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Kraken jerseys lined up at the Kraken Community Iceplex Dan Morse

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Seattle Kraken Jersey Number Power Rankings

The definitive guide to which players wear the best digits on the back of their sweater

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Training camp is over and the opening night roster for the Seattle Kraken is beginning to crystalize. That means we can really begin dissecting this team and get into the details of how certain player styles will mesh together, what the optimal line combinations might be, and who has the potential to be the biggest force on offense.

Instead of doing all that great analysis, let’s do something much dumber. Let’s talk about jersey numbers.

There are not many rules when it comes to what number a player is allowed to wear in the NHL. The only part of the official 2020-21 NHL rulebook that pertains to numbering rules comes in Section 3, Rule 9.2:

“Each player listed in the line-up shall wear an individual identifying number at least ten inches (10’’) high on the back of his sweater. Sweater numbers such as 00, ½ (fractions), .05 (decimals), 101 (three digit) are not permitted.”

While I can’t find anything in the rulebook that explicitly bans the single-digit 0, it does appear that it was removed as a choice in 1996.

The only other league-wide rule is that no player can wear number 99, as that was retired by the NHL in 2000 after Gretzky’s retirement.

There are some unwritten rules as well when it comes to jersey numbers in the NHL, the most notable of these being that only goalies can wear No. 1. The last time a non-goalie wore No. 1 in the NHL was Glen Smith in 1950. There’s also some debate around donning a number worn by a legend of the game, like Mario Lemieux’s No. 66. Only two players have worn No. 66 since Lemieux’s retirement in 2006, the most recent being the New York Islanders’ Josh Ho-Sang in 2017.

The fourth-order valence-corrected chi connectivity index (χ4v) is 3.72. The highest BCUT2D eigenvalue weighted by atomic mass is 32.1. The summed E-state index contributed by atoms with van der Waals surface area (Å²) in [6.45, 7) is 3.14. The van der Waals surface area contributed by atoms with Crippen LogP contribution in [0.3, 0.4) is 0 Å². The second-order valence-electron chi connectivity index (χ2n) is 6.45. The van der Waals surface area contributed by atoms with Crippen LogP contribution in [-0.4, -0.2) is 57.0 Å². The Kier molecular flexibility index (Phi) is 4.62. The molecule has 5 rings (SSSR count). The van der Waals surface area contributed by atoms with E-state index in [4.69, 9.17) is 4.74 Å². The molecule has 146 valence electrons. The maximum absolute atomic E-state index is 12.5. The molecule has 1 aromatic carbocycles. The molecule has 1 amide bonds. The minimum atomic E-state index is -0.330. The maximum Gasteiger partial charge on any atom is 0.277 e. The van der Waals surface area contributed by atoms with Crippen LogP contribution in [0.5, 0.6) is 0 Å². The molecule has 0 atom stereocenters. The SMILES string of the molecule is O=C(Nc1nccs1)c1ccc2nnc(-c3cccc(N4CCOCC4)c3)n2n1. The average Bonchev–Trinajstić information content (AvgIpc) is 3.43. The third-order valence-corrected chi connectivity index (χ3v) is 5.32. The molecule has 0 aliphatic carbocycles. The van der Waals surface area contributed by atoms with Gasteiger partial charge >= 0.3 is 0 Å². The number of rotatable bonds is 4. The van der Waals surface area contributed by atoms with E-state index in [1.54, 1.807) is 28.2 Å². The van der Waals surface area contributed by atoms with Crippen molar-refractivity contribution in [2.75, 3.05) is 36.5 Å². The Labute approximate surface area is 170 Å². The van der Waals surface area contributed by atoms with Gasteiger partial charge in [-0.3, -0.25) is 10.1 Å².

Aside from that, every number can be freely worn by any player. But if you’ve watched enough hockey, you’ll know that sometimes there are numbers that just simply don’t feel right on a specific player. Which is why we’re going to rank the players on the current Kraken roster by nothing more than the vibes they give off in their sweater number.

1 | No. 22 Mason Appleton (C)

Double numbers rule, and Appleton also brings the double-P to the back of the jersey too. He’s going to play his way onto the first line by season’s end.

Mason Appleton wearing number 22 Photo by Abbie Parr/Getty Images

2 | No. 6 Adam Larsson (D)

It’s a great number for a great shutdown defender. Defensemen always look great in single-digits.

3 | No. 5 Mark Giordano (D)

Speaking of defenders wearing single-digit numbers, how good does the former Calgary Flames captain look with an ice blue 5 on his back?

4 | No. 19 Calle Järnkrok (C)

Järnkrok is donning a number with a pretty incredible history of elite forward talent. I’m ready to label him as the Kraken’s William Karlsson.

5 | No. 17 Jaden Schwartz (LW)

A great number with a touching story behind it, Jaden Scwartz is Seattle’s top-line winger until he says otherwise.

Jaden Schwartz wearing number 17 Photo by Derek Leung/Getty Images